I’m looking at you, Vladimir Putin

My favorite part of Obama’s inaugural speech:

To those leaders around the globe who seek to sow conflict, or blame their society’s ills on the West — know that your people will judge you on what you can build, not what you destroy. To those who cling to power through corruption and deceit and the silencing of dissent, know that you are on the wrong side of history; but that we will extend a hand if you are willing to unclench your fist.

Oh, I’m sure he could have been thinking of a lot of people, but could it be, by any chance …

… someone like this?

(I know Dmitry Medvedev is formally the president, and I think it may be true that he’s accumulating more actual power; but the suppression of dissent and the clenched fist held out to the West — those are all Putin.)

Much has been made of the fact that the Chinese media (though not all) censored Obama’s speech, excising both the above passage and the one on the U.S. fighting both fascism and communism.  But according to Russian blogger chaadaev56 (link in Russian), some of the Russian media also engaged in on-the-spot censorship.  The Vesti news program on the state-owned Rossiya channel broadcast the inauguration live but the simultaneous translation skipped the reference to dissent.  Of course, simultaneous translation usually skips part of the text — it’s difficult to keep up — but the translated excerpts from the speech posted on the program’s website were also doctored.  The Russian version says, “Those who seek power by means of corruption and deceit must know that they are on the wrong side of history.”  No reference to dissent, and “seek power” suggests that Obama is talking about people who are not currently in power.

The translation by the Interfax news agency was even curiouser: “Those who rise to power through corruption and deceit, silencing decency…”

But in this case, the fault may actually be a translator with shaky language skills who innocently mixed up the words “dissent” and “decent” (though the two words sound nothing like each other in Russian).

Another news agency, RIA News, did provide the complete translation of the passage.

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6 Comments

Filed under Barack Obama, Russia

6 responses to “I’m looking at you, Vladimir Putin

  1. Revenant

    Eh.

    It translates to “if you’re an oppressive ruler we’ll think bad thoughts about you, but if you mend your ways we’ll be friendly”. I doubt Putin is losing any sleep over that. Harsh rhetoric from America might even help him, given how anti-America Russian public sentiments seems to be these days. I also doubt that telling a guy who has rehabilitated *Stalin* that he’s “on the wrong side of history” is going to impress anyone. He knows firsthand that a strong and successful leader will always enjoy some level of respect, no matter how much of a bastard he is.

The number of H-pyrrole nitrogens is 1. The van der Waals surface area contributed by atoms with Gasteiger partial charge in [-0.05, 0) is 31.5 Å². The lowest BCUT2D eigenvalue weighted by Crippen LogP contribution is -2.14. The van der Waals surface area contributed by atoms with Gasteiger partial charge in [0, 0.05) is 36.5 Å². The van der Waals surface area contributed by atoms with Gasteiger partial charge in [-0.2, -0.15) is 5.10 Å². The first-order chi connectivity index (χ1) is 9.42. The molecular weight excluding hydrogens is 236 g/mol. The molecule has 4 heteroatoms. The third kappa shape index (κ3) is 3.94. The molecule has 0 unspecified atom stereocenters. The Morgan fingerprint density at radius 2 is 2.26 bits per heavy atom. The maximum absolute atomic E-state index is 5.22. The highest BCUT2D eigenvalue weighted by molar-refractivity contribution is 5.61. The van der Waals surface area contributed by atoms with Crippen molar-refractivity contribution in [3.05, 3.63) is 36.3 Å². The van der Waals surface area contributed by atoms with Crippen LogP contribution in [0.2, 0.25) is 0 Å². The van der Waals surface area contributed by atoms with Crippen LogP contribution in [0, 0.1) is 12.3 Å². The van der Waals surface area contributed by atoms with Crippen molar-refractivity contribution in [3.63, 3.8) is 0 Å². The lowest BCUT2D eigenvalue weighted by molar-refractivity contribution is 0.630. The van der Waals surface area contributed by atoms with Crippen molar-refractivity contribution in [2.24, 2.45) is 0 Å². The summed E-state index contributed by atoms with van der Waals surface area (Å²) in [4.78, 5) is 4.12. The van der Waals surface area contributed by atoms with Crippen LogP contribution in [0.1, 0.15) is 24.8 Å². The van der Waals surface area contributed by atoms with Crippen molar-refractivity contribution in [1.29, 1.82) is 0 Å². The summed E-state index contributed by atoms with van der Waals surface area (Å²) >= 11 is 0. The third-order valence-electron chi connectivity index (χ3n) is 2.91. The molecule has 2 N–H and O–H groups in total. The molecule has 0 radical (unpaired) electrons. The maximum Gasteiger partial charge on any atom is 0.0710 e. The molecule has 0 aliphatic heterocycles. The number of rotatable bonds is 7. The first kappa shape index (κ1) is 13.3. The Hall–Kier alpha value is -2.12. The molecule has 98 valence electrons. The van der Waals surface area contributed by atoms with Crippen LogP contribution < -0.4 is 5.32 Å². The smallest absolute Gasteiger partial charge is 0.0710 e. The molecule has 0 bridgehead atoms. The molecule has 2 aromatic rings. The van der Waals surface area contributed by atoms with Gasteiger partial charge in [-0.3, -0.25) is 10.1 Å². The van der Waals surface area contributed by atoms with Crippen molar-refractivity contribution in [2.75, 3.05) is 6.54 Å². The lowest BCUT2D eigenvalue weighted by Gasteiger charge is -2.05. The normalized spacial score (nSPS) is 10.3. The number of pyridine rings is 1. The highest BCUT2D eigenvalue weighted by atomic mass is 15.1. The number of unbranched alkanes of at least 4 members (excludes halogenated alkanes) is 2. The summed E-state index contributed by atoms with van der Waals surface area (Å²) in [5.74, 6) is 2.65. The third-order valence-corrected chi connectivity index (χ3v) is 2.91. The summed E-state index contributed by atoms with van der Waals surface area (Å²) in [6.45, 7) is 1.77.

What I didn’t heard in Obama’s speech was any hint that he might favor doing something more than talk. We’ll see.

  2. Yamantaka

    I thought he could’ve been talking about Lukashenko.

    Heh.

  3. Leif Ericson

    You have an interesting blog. But, as someone who moved from Russia to the U.S. at a young age, I am curious: why do you get so worked up about Russia, Putin, etc.? You left that country so many years go, so why do you care. There are many authoritarian regimes in the world, including most African countries, most Middle East countries (such as Saudi Arabia, our “partner in the fight against terrorism”). Russia is not that bad, compared to those places.
    Most Russian people have voted for Putin and Medvedev. They are happy to live under a Czar. They don’t want democracy. That’s how things have been there for 1000 years. So, I am personally happy I got the hell out of there :) but I don’t think I have the right to take a position on their internal affairs. Besides, I am not really a Russian (neither are you by the way). So, what’s the deal?

  4. Revenant

    I can’t answer for Cathy, but there are two reasons to be particularly worried about Russia.

    (1): It used to be, however briefly, a relatively liberal democracy
    (2): It is a militarily powerful nation with lots of nukes.

  5. Those are good reasons too, Rev. I’ll supply more a little later. :)

  6. Leif: have you noticed that a lot of people who have no personal connection to Russia whatsoever but happen to have an interest in Russian history and culture also care what happens there? And people who weren’t born there but lived there for a brief period of time?

    I do care what happens in other countries; actually, if you look around this blog, you’ll find a couple of posts about Saudi Arabia, too. However, I happen to know Russia and Russian culture much better, so, not surprisingly, I both care about it and write about it more. Also, for a variety of reasons, Russia plays and is probably going to play an important role in the world.

    Finally, I don’t think it’s quite so simple as “the Russian people want a Tsar.” There have been many periods in Russian history where large number of people shared a certain level of aspiration for freedom (though it has always ended badly so far). Cultural differences notwithstanding, human beings are … well, human beings (and I think that Russians are far more culturally similar to Americans than are the Saudis or the Rwandans, for instance). In fact, in many ways, Russian society can be a fascinating mirror for our own.

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